By Justen Stepka, Product Manager on February 26, 2014
Come join us at Atlassian and work on SourceTree, our free Git & Mercurial client for Windows and Mac! We’re looking for a development team lead to help change the way people develop software and spread the adoption of Git and Mercurial. You will be working in a fast paced environment where every line of code you write will be appreciated by a developer community of millions.
You will be responsible for leading a small team of passionate developers who are tasked with designing and implementing the best Git and Mercurial client on the planet. In this role you will spend 70% of your time working on improving the product and 30% of the time leading your team. If you have previous team leading experience, great – if not, this is a great opportunity to give it a go.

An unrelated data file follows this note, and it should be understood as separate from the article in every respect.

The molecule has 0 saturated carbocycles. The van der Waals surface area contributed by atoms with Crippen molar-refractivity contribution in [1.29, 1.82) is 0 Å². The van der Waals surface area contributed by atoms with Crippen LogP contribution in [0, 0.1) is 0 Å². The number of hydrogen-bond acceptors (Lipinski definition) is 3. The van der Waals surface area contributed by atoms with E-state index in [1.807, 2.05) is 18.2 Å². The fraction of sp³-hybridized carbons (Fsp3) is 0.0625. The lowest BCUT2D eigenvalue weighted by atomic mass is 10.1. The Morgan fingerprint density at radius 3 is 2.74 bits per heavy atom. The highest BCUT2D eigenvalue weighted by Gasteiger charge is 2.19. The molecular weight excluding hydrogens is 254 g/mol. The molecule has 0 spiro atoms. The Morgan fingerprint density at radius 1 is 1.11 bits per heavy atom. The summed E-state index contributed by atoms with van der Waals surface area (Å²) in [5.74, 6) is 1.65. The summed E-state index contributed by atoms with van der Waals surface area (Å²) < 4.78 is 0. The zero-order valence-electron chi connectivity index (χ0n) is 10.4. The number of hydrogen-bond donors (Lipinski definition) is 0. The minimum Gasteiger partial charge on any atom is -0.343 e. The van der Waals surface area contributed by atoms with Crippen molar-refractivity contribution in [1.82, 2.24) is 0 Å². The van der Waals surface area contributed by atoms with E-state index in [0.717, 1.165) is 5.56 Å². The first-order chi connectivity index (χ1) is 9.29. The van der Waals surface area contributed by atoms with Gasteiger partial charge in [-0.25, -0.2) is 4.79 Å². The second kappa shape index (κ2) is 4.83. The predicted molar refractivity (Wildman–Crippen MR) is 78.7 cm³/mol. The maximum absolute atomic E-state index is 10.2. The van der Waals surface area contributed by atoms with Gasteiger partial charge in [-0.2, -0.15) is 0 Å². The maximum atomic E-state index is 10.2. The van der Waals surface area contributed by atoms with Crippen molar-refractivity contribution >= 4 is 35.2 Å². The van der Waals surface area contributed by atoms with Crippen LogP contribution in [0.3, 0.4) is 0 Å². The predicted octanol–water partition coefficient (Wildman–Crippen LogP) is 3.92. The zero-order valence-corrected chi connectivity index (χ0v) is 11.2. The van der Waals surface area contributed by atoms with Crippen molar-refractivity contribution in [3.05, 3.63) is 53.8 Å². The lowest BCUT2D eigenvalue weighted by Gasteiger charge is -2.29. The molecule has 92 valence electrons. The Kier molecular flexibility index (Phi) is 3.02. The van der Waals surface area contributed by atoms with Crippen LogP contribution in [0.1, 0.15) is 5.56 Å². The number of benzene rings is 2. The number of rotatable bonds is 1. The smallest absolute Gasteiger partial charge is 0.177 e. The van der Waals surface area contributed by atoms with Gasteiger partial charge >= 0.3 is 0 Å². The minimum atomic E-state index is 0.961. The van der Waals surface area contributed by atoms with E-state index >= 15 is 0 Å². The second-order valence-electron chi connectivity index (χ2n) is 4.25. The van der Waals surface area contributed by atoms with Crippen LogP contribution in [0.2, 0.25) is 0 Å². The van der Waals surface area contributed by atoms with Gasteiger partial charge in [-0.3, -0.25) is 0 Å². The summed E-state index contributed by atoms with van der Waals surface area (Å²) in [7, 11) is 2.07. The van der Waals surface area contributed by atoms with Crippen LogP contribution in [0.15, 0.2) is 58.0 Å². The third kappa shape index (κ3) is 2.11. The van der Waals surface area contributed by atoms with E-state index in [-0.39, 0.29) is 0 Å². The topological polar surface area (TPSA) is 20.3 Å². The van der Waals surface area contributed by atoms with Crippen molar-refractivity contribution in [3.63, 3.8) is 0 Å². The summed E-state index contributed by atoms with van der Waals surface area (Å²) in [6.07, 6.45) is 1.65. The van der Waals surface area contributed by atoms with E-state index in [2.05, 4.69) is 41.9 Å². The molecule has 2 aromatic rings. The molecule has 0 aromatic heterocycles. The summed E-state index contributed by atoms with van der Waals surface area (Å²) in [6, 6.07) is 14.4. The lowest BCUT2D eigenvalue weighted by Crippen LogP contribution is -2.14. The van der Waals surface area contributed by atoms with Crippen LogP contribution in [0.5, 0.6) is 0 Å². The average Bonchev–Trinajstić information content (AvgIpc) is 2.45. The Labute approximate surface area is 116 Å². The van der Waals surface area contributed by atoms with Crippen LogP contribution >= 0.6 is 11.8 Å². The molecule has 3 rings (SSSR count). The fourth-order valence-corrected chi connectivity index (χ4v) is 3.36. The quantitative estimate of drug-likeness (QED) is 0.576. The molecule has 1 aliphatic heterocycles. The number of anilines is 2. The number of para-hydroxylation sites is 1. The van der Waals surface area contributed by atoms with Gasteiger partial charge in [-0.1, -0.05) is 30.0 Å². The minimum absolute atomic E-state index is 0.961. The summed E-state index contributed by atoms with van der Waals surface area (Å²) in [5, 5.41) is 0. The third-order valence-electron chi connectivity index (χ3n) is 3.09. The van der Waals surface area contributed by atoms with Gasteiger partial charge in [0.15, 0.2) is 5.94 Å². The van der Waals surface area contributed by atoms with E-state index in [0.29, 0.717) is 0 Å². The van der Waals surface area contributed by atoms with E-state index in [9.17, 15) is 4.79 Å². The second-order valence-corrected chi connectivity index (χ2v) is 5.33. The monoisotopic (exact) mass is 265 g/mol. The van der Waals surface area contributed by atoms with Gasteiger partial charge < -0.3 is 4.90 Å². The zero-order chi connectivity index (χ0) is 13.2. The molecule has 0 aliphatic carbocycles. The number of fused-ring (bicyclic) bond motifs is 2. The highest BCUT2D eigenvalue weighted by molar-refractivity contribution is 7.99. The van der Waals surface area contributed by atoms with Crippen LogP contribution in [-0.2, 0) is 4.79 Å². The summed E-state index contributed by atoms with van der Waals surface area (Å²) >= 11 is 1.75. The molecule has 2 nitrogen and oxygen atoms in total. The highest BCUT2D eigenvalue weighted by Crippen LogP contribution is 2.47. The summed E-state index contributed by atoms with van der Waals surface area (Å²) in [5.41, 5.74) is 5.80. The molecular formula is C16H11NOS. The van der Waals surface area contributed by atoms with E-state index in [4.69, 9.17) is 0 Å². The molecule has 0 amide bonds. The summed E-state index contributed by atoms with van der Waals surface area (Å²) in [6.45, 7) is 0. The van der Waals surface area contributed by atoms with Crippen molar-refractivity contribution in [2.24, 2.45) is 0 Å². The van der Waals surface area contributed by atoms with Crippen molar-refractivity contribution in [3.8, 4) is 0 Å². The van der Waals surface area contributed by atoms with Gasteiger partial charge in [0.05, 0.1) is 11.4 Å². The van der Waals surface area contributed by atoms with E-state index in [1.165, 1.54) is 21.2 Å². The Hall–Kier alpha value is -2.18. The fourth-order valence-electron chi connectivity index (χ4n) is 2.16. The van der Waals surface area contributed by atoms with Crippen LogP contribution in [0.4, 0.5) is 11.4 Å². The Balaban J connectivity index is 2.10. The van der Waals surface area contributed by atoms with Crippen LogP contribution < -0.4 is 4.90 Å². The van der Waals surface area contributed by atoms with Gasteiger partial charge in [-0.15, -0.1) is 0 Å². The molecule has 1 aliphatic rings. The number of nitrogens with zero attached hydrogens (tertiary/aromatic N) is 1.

What you will do:
- Lead a small and agile development team in building the best Git & Mercurial client
- Dive into the Objective-C and C# codebase to cut some kick-ass features
- Work with Product Management in building the roadmap that ensures SourceTree is loved by its users
- Grow a motivated team that continuously looks to improve and challenge themselves
- Collaborate and coordinate with other product and cross functional teams
- Foster the Atlassian culture and ethic of the team
- Deep understanding and passion for Git and Mercurial
- Experience following current project management practices (Agile, Scrum, Kanban, Lean etc.)
- Extended knowledge of Objective-C or C#
- Knowledge of Cocoa or WPF
- Experience in working with distributed teams would be a plus
This is what we look for in every Atlassian:
- Get It Done (Initiative)
- Think Like An Engineer (Analytical)
- Be David, Not Goliath (Innovative)
- There is No I in Culture (Teamwork)
- You Are Our Ambassador (Communications)
- Legendary Service (Customer Service)
By Justen Stepka, Product Manager on February 25, 2014